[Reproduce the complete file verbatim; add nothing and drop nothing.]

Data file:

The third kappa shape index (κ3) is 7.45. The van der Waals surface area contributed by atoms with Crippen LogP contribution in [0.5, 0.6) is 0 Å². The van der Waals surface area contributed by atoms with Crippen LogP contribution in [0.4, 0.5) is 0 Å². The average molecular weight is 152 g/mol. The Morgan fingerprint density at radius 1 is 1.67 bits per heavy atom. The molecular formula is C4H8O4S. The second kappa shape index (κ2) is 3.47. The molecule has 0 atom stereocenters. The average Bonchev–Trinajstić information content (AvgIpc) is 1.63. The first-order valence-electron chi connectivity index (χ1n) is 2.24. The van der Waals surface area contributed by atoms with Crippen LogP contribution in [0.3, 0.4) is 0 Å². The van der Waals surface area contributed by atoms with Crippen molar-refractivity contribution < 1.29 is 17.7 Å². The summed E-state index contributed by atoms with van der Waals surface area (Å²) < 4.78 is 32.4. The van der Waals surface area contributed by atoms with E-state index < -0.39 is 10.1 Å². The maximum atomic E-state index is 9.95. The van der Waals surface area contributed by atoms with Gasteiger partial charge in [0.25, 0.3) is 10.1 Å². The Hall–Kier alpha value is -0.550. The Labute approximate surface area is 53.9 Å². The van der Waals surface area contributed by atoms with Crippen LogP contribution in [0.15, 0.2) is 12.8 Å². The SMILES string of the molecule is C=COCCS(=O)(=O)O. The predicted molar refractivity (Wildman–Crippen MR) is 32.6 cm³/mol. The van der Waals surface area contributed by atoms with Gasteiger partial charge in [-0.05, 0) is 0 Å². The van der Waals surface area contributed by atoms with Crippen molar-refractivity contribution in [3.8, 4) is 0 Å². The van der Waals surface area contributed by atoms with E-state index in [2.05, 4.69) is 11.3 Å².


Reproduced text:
The third kappa shape index (κ3) is 7.45. The van der Waals surface area contributed by atoms with Crippen LogP contribution in [0.5, 0.6) is 0 Å². The van der Waals surface area contributed by atoms with Crippen LogP contribution in [0.4, 0.5) is 0 Å². The average molecular weight is 152 g/mol. The Morgan fingerprint density at radius 1 is 1.67 bits per heavy atom. The molecular formula is C4H8O4S. The second kappa shape index (κ2) is 3.47. The molecule has 0 atom stereocenters. The average Bonchev–Trinajstić information content (AvgIpc) is 1.63. The first-order valence-electron chi connectivity index (χ1n) is 2.24. The van der Waals surface area contributed by atoms with Crippen LogP contribution in [0.3, 0.4) is 0 Å². The van der Waals surface area contributed by atoms with Crippen molar-refractivity contribution < 1.29 is 17.7 Å². The summed E-state index contributed by atoms with van der Waals surface area (Å²) < 4.78 is 32.4. The van der Waals surface area contributed by atoms with E-state index < -0.39 is 10.1 Å². The maximum atomic E-state index is 9.95. The van der Waals surface area contributed by atoms with Gasteiger partial charge in [0.25, 0.3) is 10.1 Å². The Hall–Kier alpha value is -0.550. The Labute approximate surface area is 53.9 Å². The van der Waals surface area contributed by atoms with Crippen LogP contribution in [0.15, 0.2) is 12.8 Å². The SMILES string of the molecule is C=COCCS(=O)(=O)O. The predicted molar refractivity (Wildman–Crippen MR) is 32.6 cm³/mol. The van der Waals surface area contributed by atoms with Gasteiger partial charge in [-0.05, 0) is 0 Å². The van der Waals surface area contributed by atoms with Crippen molar-refractivity contribution in [3.8, 4) is 0 Å². The van der Waals surface area contributed by atoms with E-state index in [2.05, 4.69) is 11.3 Å².